Giving in to Fear is Worse Than Failure

Success requires overcoming fear

Short excerpt from the book Swing: Finding the Courage to Become

Casey’s Way. This lesson is essential.

But it’s not always easy to learn—at least it wasn’t easy for me. I’ve learned over the

downloadyears that a lot of people face the same struggle. It’s hard sometimes to remember that giving in to fear often brings worse results than whatever you’re trying to avoid. It reminds me of the great baseball poem “Casey at the Bat” by Ernest Lawrence Thayer. It begins:

“The outlook wasn’t brilliant for the Mudville nine that day; The score stood four to two, with but one inning to play, And then when Cooney died at first, and Barrows did the same, A pall-like silence fell upon the patrons of the game.”

I can relate to that “pall-like silence”. I felt it every second as I walked to the batter’s box and stood there with my bat on my shoulder. And that feeling lasted for many years. I felt it again, even more deeply, at my college orientation.

As the poem progresses, however, it goes in a very different direction than my youthful experience. Thayer wrote:

“There was ease in Casey’s manner as he stepped into his place; There was pride in Casey’s bearing and a smile lit Casey’s face. And when, responding to the cheers, he lightly doffed his hat, No stranger in the crowd could doubt ‘twas Casey at the bat.”

That wasn’t my experience at all. But at this point Casey’s story gets really interesting. With two strikes against him, and everything on the line, Casey knows that it all depends on him:

“The sneer is gone from Casey’s lip, his teeth are clenched in hate, He pounds with cruel violence his bat upon the plate; And now the pitcher holds the ball, and now he lets it go, And now the air is shattered by the force of Casey’s blow.”

He took the swing! With so much force that the air was “shattered.” That’s power. That’s amazing. I find myself holding my breath.

I know he struck out. I’ve read the poem before. But still, I find myself in awe. He took the swing with all his might. He gave it everything. Okay, he struck out. Just like me. And he lost the game, while in my story we won. So a lot of things are different.

But one thing is incredibly different. One little thing. He took the swing, with all his heart and soul.

That’s what it means to have courage. That’s why he was such a famous hitter. That’s why the crowd was so sure he would win it for them. Not because he was perfect. He clearly had his failures. The whole poem is about one of his huge failures. But he was a great and successful hitter because he took the swing. How many times he hit the ball isn’t mentioned in the poem, but it must have been a lot or the fans wouldn’t have been so sure of him.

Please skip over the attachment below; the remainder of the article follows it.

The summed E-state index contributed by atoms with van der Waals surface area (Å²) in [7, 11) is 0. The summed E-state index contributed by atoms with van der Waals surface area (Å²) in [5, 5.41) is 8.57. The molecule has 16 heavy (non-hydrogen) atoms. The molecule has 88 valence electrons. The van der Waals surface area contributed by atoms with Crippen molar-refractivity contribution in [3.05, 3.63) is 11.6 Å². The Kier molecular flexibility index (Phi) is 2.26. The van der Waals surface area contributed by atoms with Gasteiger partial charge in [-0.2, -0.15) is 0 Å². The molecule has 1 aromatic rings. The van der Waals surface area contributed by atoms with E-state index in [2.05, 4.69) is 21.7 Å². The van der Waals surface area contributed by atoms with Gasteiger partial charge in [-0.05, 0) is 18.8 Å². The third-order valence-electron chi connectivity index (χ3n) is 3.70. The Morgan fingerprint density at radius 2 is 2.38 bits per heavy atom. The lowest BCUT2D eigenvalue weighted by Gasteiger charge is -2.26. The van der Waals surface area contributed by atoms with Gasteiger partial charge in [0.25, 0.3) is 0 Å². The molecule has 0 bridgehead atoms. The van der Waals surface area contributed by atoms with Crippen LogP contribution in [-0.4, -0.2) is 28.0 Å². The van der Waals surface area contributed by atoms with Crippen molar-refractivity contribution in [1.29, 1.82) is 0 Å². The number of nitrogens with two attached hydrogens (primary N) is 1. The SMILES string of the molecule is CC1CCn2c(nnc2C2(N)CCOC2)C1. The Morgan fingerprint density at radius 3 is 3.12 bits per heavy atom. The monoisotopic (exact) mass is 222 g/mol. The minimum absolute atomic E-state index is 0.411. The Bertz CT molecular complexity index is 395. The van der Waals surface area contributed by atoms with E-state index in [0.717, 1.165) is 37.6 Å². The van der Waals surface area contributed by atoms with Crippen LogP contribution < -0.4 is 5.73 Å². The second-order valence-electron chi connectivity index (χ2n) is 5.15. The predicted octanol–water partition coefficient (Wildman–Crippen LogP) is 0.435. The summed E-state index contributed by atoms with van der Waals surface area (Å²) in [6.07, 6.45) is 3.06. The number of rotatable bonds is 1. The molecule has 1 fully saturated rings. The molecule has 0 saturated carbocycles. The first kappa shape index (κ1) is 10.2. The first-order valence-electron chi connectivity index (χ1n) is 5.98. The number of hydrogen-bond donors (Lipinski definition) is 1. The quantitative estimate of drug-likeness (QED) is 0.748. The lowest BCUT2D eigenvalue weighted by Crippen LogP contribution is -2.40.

Obviously Casey hit a lot of balls before this famous strike out, and no doubt he kept swinging in games that came later. Because of such swings, he was known as a truly great hitter. It isn’t just the hits that bring success, it’s also the swings. When we truly swing for what we want in life, with courage and our whole heart, we’re going to get some big hits. But it is the swinging that counts.

Keeping the bat on my 12-year-old shoulder was the problem. Striking out while swinging would have been great. Way better than not even trying. And going to my college orientation alone, even fearful and doubting, would have been the right move too. The worst-case scenario is to not even swing, or to take mommy to hold my hand on the first day of college—to let fear run my life, instead of just trying. Giving in to fear is worse than failure.

PRINCIPLE 3: ACT, GIVING IN TO FEAR IS WORSE THAN FAILURE.

COURAGEOUS ACTION IS VITAL FOR SUCCESS. (Allowing fear to run our lives nearly always brings more and more fear. Trying and failing at least teaches us important lessons that help us learn how to do better.)

Failure is just failure, after all, it’s not the end of the world. Everyone fails. And failure teaches us a lot of important lessons, if we’re willing to learn from it. All truly successful people—in all walks of life—have failed and learned, and then kept trying. This is part of success. A key part. Just look at the string of failures put together by people like Abraham Lincoln, Winston Churchill, and Albert Einstein, all before they did truly great things.

Churchill said that “Success consists of going from failure to failure without loss of enthusiasm.” Allowing fear to run our lives is much worse than failure, because it guarantees that we won’t succeed. Letting fear control us shuts down enthusiasm, and it blocks our progress. That’s the bottom of the barrel.